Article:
Oxford House, Inc. v. City of Virginia Beach, Va., 825 F. Supp. 1251 (E.D. Va. 1993)

US District Court for the Eastern District of Virginia - 825 F. Supp. 1251 (E.D. Va. 1993)
July 2, 1993

825 F. Supp. 1251 (1993)

OXFORD HOUSE, INC., a Delaware not-for-profit corporation; Oxford House Virginia Beach, an unincorporated association; Oxford House Chicks Beach, an unincorporated association; Oxford House Lake Shores, an unincorporated association; and Oxford House Tidewater, an unincorporated association, Plaintiffs,
v.
CITY OF VIRGINIA BEACH, VIRGINIA, a municipal corporation, Defendant.

Civ. A. No. 2:92CV980.

United States District Court, E.D. Virginia, Norfolk Division.

July 2, 1993.

*1252 *1253 *1254 Stephen Barkai Pershing, ACLU Foundation of Virginia, Frank Morris Feibelman, Feibelman & Erdmann, Richmond, VA, for plaintiffs.

Lawrence Steven Emmert, William M. Macali, Office of the City Atty., Virginia Beach, VA, for defendant.

 
MEMORANDUM OPINION AND ORDER

PAYNE, District Judge.

This action arises as a consequence of plaintiffs' efforts to maintain group housing for recovering alcohol and drug abusers in areas zoned for "single family" dwellings in Virginia Beach, Virginia (the "City"). The City's zoning ordinance defines a "family" to include groups of no more than four people unrelated by blood or marriage, see Va. Beach Code Zoning Ordinance § 111, but provides that group homes of more than four unrelated persons are permitted uses in each of the City's ten residential districts upon the award of a conditional use permit. See Va. Beach Zoning Ordinance § 501. Because the group homes maintained by plaintiffs all house more than four unrelated people, the City informed plaintiffs that, in order to comply with applicable zoning law, they either would have to reduce to four the number of persons living in the homes or apply for a conditional use permit. See Va. Beach Zoning Ordinance §§ 221, 501.

Plaintiffs refused to pursue either option and instead commenced this action for declaratory and injunctive relief, claiming that the City's zoning scheme, as applied to them, violates their rights under the Fair Housing Act, 42 U.S.C. §§ 3601 et seq., as amended by the Fair Housing Amendments Act of 1988 (the "FHAA"), the Rehabilitation Act of 1973, 29 U.S.C. § 794, as amended (the "Rehabilitation Act"), and the Americans With Disabilities Act (the "Disabilities Act"), 42 U.S.C. §§ 12132 et seq. The City has moved to dismiss the complaint under Fed.R.Civ.P. 12(b) (6). Alternatively, the City claims that plaintiffs' claims are not ripe, and hence present no "case or controversy," until plaintiffs apply for conditional use permits.

To the extent that plaintiffs claim that they are exempt from the requirement that they apply for a conditional use permit, which applies to all private groups of more than four unrelated persons, the court grants the motion to dismiss. The court further holds that, until requests for conditional use permits are made and acted upon by the City, plaintiffs' challenge to the City's zoning scheme as applied to them is premature.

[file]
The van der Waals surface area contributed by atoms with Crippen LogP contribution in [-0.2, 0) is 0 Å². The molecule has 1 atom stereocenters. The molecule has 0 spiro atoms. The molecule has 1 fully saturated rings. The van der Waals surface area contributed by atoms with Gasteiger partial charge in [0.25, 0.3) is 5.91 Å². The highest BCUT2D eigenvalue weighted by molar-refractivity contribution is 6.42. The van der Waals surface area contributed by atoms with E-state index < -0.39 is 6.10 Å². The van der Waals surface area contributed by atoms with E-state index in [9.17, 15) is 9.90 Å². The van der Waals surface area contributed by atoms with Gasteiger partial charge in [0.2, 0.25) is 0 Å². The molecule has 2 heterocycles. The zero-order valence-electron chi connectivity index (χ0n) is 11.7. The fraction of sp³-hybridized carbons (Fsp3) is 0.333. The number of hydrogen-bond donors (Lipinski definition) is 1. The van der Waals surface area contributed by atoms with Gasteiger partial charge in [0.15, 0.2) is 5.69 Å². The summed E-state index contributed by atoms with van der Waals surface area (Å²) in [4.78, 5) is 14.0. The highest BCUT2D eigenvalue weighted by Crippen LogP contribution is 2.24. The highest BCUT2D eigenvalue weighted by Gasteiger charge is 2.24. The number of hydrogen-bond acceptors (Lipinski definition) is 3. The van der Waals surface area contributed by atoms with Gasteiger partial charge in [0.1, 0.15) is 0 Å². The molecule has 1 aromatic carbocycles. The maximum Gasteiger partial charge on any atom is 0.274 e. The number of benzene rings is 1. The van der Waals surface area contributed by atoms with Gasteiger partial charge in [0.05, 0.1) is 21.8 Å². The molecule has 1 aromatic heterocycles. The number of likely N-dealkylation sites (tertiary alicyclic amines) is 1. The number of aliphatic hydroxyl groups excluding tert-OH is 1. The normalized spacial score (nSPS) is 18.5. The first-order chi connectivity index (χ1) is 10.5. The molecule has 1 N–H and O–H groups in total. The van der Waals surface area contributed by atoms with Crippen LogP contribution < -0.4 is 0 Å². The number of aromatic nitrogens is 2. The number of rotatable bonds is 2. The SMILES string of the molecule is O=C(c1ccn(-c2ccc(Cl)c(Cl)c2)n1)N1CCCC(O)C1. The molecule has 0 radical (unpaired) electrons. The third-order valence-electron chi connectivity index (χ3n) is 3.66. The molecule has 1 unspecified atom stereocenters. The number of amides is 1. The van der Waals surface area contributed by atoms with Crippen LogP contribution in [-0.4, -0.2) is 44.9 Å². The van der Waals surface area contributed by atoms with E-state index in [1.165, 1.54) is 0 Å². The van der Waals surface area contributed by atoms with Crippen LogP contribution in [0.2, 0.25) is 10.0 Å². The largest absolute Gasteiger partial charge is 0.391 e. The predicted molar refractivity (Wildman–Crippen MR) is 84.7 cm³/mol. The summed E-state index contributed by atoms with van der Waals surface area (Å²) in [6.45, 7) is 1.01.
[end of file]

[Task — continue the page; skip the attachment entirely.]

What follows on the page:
STATEMENT OF FACTS

The salient facts alleged in the complaint are as follows. Plaintiff Oxford House, Inc. is a Delaware not-for-profit corporation whose primary purpose is to provide recovery programs for recovering former alcohol and drug abusers. Oxford House, Inc. assists the approximately 400 Oxford Houses nationwide with, among other things, obtaining start-up loans and providing various program-related *1255 support services. In this regard, Oxford House "maintains a contractual relationship with the Virginia Department of Mental Health, Mental Retardation and Substance Abuse Services under which the Commonwealth provides revolving loan funds [obtained through federal grants] ... under the terms of § 2036(a) (1) of the Anti-Drug Abuse Act of 1988." See 42 U.S.C. § 300x 4a (Compl. ¶ 5). The "Oxford House model" recovery program has as its centerpiece the establishment of "self-governing units of from four to fifteen persons who form coherent and disciplined households chartered as `Oxford Houses.'" (Compl. ¶ 4). There are no resident counsellors or staff at any of the Oxford Houses. According to the Oxford House charter, any resident of an Oxford House who uses drugs or alcohol is expelled from the program. Each resident is required to be employed and to contribute funds toward the maintenance of the group home.

In accord with this program, plaintiffs Oxford House Virginia Beach, Oxford House Chicks Beach, Oxford House Lake Shores, and Oxford House Tidewater, all unincorporated associations chartered by Oxford House, Inc., rented single-family dwellings at various locations in the City for the purpose of establishing group homes for recovering former substance abusers. More than four persons unrelated by blood or marriage currently reside in each of the plaintiff houses, though the complaint does not specify the exact number of residents.